Physical and Mathematical Sciences is a broad sector, with many potential career paths for those with qualifications and suitable skillsets, including medical work, engineering, teaching, finance and technology.
The engineering sector itself is made up of a wide range of companies providing a diverse range of products and services.
The most usual route is through taking a degree at a third level college, often following this with a post graduate qualification.
Students can study mechanical engineering at Level 6, 7 or 8 in colleges across Ireland or they can study a general engineering degree then specialise in mechanical engineering in the final year.
Physicists want to understand how the world works, in every detail and at the deepest level. This includes everything from elementary particles, to nuclei, atoms, living cells, solids, liquids, gases, living organisms, the brain, supercomputers, the atmosphere, galaxies and the universe itself.
There is a whole host of career opportunities for mechanical engineering graduates.
A wide range of opportunities exist in both electrical and electronic engineering.
Smart Futures is a government-industry programme providing science, technology, engineering andmaths (STEM) careers information to second-level students, parents, teachers and careers guidance counsellors in Ireland.
Rachel Bennett is an Industrial Pharmacist with Abbvie. She works with a team responsible for making chemicals safely, and in a manner that meets all quality standards.
Who are the people who most influenced your career direction?
My placements throughout school and university. You don’t know what a job is like until you can experience it. It’s as much about finding out what you don’t want to do – I was set on studying medicine or veterinary science and then decided after placements and after working in hospital pharmacy that I’d prefer to study pharmacy.
Describe a typical day?
I start my day with a shift handover from the previous shift to get an update on process status for each product. I have a team of six pharmaceutical technicians reporting to me so I try to spend time with them to plan their day. We then have update meetings with other department managers, and spend the rest of the day ensuring the smooth running of each process, answering technical questions, scheduling maintenance work, troubleshooting, and report writing.
What are the main tasks and responsibilities?
Currently I am working as an Active Pharmaceutical Ingredient (API) Technical Shift Leader – we are part of the manufacturing group, and make the chemical that goes into tablets and capsules so that it has an effect. Our group is responsible for making these chemicals safely, and in a manner that meets all quality standards – both within the company, and those laid down by regulatory agencies in different countries where we sell our products.In this role in addition to a technical background, I need to have good attention to detail, methodical problem solving skills, and good report writing skills. There’s also a people management side to this too so I have to work well as part of a team, while being a strong but balanced leader.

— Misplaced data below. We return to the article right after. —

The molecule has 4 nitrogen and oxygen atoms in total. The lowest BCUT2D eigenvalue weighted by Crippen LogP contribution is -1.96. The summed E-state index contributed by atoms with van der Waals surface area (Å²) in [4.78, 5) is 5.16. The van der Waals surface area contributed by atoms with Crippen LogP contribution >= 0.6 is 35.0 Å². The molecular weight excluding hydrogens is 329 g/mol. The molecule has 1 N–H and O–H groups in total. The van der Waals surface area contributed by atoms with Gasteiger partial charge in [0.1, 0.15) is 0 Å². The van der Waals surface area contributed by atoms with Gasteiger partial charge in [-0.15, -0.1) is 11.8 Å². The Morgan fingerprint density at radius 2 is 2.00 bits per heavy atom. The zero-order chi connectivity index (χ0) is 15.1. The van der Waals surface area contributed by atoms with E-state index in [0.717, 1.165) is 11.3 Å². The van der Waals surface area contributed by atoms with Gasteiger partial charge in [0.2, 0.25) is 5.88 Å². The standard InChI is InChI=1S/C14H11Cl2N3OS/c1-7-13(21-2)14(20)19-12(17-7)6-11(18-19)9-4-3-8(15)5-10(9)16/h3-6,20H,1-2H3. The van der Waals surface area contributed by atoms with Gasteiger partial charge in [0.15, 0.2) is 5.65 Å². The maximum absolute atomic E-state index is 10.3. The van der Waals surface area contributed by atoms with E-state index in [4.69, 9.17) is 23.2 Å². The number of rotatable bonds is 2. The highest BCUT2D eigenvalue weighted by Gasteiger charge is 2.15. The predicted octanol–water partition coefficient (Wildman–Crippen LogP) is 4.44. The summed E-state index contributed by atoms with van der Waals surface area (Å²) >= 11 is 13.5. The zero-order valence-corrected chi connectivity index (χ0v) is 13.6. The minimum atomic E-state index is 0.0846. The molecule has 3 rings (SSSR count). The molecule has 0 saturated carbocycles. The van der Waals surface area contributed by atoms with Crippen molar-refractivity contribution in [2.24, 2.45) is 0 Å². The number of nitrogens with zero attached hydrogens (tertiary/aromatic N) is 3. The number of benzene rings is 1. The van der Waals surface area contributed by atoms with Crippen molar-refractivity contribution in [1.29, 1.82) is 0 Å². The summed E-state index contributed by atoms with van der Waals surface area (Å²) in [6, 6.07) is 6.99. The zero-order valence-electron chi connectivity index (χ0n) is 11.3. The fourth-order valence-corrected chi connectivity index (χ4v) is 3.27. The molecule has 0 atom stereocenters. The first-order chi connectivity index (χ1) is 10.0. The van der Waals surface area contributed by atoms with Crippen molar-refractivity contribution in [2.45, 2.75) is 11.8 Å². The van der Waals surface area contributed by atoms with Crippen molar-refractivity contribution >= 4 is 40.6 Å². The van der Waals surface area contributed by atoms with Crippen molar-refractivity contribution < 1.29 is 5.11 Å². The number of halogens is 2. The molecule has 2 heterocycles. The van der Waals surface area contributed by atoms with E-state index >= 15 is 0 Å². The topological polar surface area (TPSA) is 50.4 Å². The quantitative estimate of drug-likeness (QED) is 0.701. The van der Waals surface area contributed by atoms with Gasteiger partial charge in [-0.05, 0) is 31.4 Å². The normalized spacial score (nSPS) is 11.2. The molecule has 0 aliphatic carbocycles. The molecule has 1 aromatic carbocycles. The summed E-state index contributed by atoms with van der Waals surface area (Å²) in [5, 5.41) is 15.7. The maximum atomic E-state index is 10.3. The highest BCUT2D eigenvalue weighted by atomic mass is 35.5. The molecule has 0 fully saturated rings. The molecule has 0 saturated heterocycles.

What are the main challenges?
Every day is different! I never have time to get bored, and there’s always something to learn; new equipment, unfamiliar processes, technical challenges. Great for a curious mind! I also get to work with most departments on a daily basis: Lab, Quality, Technical Operations, Site Services, IT, Engineering, so get a good awareness of what is happening around the site.
What is your education to date?
What aspects of your education have proven most important for your job?
My PhD taught me how to work through a problem independently with minimal guidance. In the middle of the night, there may be nobody else onsite to advise on a problem so the ability to work through a problem and make an informed decision is critical. Independent learning is also key. A Pharmacy degree opens doors to many career opportunities most people have never thought about in addition to community pharmacy – clinical, research, medical writer, and industry. Pharmacists in industry are qualified to work in almost any area of the business.
Does your job allow you to have a lifestyle you are happy with?
I currently work fixed 12 hour shifts, so if I work two days, I get two days off and then can have a lot of time to focus on my own hobbies, and get shopping etc. However, I’ve only every other weekend off so it can be difficult at times to catch up with friends and family, and to fit in around sporting activities. Hospital and Community Pharmacy have more ‘normal’ hours in general although being on-call is still expected as is the case with most clinical roles.
What kinds of work experience would provide a good background for this position?
Internships in a Pharmaceutical company – most companies offer internships, and an increasing number of pharmaceutical companies are now offering 6 month Pharmacist pre-registration training if a Pharmacist has an interest early on in their career. Clinical and research experience is also a critical part of becoming a well-rounded pharmacist.